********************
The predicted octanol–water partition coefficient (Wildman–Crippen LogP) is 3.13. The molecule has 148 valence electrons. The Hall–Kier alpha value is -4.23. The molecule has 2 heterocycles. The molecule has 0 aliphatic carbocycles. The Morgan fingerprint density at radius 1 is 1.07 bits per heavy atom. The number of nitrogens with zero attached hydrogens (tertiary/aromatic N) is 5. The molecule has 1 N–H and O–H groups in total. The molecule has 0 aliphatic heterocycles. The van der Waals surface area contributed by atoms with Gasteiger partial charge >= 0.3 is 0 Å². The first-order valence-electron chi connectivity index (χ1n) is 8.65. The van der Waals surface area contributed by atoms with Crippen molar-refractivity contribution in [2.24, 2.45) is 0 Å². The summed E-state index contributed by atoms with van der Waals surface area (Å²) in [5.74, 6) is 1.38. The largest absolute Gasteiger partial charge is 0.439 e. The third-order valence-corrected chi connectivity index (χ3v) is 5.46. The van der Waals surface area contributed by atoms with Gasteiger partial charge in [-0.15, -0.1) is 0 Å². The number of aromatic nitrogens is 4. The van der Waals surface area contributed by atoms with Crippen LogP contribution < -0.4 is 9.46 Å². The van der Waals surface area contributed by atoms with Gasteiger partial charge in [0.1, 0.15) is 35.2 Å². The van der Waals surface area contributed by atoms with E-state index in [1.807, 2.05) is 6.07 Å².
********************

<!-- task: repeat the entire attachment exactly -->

The predicted octanol–water partition coefficient (Wildman–Crippen LogP) is 3.13. The molecule has 148 valence electrons. The Hall–Kier alpha value is -4.23. The molecule has 2 heterocycles. The molecule has 0 aliphatic carbocycles. The Morgan fingerprint density at radius 1 is 1.07 bits per heavy atom. The number of nitrogens with zero attached hydrogens (tertiary/aromatic N) is 5. The molecule has 1 N–H and O–H groups in total. The molecule has 0 aliphatic heterocycles. The van der Waals surface area contributed by atoms with Gasteiger partial charge >= 0.3 is 0 Å². The first-order valence-electron chi connectivity index (χ1n) is 8.65. The van der Waals surface area contributed by atoms with Crippen molar-refractivity contribution in [2.24, 2.45) is 0 Å². The summed E-state index contributed by atoms with van der Waals surface area (Å²) in [5.74, 6) is 1.38. The largest absolute Gasteiger partial charge is 0.439 e. The third-order valence-corrected chi connectivity index (χ3v) is 5.46. The van der Waals surface area contributed by atoms with Gasteiger partial charge in [-0.15, -0.1) is 0 Å². The number of aromatic nitrogens is 4. The van der Waals surface area contributed by atoms with Crippen LogP contribution < -0.4 is 9.46 Å². The van der Waals surface area contributed by atoms with Gasteiger partial charge in [0.1, 0.15) is 35.2 Å². The van der Waals surface area contributed by atoms with E-state index in [1.807, 2.05) is 6.07 Å².